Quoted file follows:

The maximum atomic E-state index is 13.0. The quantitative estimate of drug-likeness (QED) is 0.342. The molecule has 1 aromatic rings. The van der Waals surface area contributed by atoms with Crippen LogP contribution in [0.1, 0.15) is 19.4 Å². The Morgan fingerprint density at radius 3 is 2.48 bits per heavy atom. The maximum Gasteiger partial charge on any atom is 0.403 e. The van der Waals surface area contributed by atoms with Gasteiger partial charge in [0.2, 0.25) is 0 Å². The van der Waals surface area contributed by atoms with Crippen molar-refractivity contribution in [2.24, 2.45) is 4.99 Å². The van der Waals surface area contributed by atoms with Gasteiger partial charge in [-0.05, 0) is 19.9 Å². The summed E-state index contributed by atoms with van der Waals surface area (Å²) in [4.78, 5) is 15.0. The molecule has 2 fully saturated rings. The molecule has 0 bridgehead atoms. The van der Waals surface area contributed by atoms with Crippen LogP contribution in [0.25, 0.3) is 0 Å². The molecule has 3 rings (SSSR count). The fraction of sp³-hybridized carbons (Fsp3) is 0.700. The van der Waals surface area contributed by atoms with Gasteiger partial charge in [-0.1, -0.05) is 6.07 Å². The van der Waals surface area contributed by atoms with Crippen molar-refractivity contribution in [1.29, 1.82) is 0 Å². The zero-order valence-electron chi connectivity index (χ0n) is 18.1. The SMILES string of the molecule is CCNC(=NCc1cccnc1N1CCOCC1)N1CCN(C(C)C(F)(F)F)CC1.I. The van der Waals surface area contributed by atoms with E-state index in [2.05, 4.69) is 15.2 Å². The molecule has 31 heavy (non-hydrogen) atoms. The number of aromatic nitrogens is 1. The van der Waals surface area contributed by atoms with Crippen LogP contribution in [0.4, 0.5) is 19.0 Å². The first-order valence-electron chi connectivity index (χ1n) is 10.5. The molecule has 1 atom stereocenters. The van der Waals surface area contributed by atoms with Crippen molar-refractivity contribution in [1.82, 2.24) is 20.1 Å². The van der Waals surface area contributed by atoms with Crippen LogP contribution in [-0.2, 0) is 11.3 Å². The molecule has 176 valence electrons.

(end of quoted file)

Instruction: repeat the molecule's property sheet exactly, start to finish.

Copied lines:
The maximum atomic E-state index is 13.0. The quantitative estimate of drug-likeness (QED) is 0.342. The molecule has 1 aromatic rings. The van der Waals surface area contributed by atoms with Crippen LogP contribution in [0.1, 0.15) is 19.4 Å². The Morgan fingerprint density at radius 3 is 2.48 bits per heavy atom. The maximum Gasteiger partial charge on any atom is 0.403 e. The van der Waals surface area contributed by atoms with Gasteiger partial charge in [0.2, 0.25) is 0 Å². The van der Waals surface area contributed by atoms with Crippen molar-refractivity contribution in [2.24, 2.45) is 4.99 Å². The van der Waals surface area contributed by atoms with Gasteiger partial charge in [-0.05, 0) is 19.9 Å². The summed E-state index contributed by atoms with van der Waals surface area (Å²) in [4.78, 5) is 15.0. The molecule has 2 fully saturated rings. The molecule has 0 bridgehead atoms. The van der Waals surface area contributed by atoms with Crippen LogP contribution in [0.25, 0.3) is 0 Å². The molecule has 3 rings (SSSR count). The fraction of sp³-hybridized carbons (Fsp3) is 0.700. The van der Waals surface area contributed by atoms with Gasteiger partial charge in [-0.1, -0.05) is 6.07 Å². The van der Waals surface area contributed by atoms with Crippen molar-refractivity contribution in [1.29, 1.82) is 0 Å². The zero-order valence-electron chi connectivity index (χ0n) is 18.1. The SMILES string of the molecule is CCNC(=NCc1cccnc1N1CCOCC1)N1CCN(C(C)C(F)(F)F)CC1.I. The van der Waals surface area contributed by atoms with E-state index in [2.05, 4.69) is 15.2 Å². The molecule has 31 heavy (non-hydrogen) atoms. The number of aromatic nitrogens is 1. The van der Waals surface area contributed by atoms with Crippen LogP contribution in [0.4, 0.5) is 19.0 Å². The first-order valence-electron chi connectivity index (χ1n) is 10.5. The molecule has 1 atom stereocenters. The van der Waals surface area contributed by atoms with Crippen molar-refractivity contribution in [1.82, 2.24) is 20.1 Å². The van der Waals surface area contributed by atoms with Crippen LogP contribution in [-0.2, 0) is 11.3 Å². The molecule has 176 valence electrons.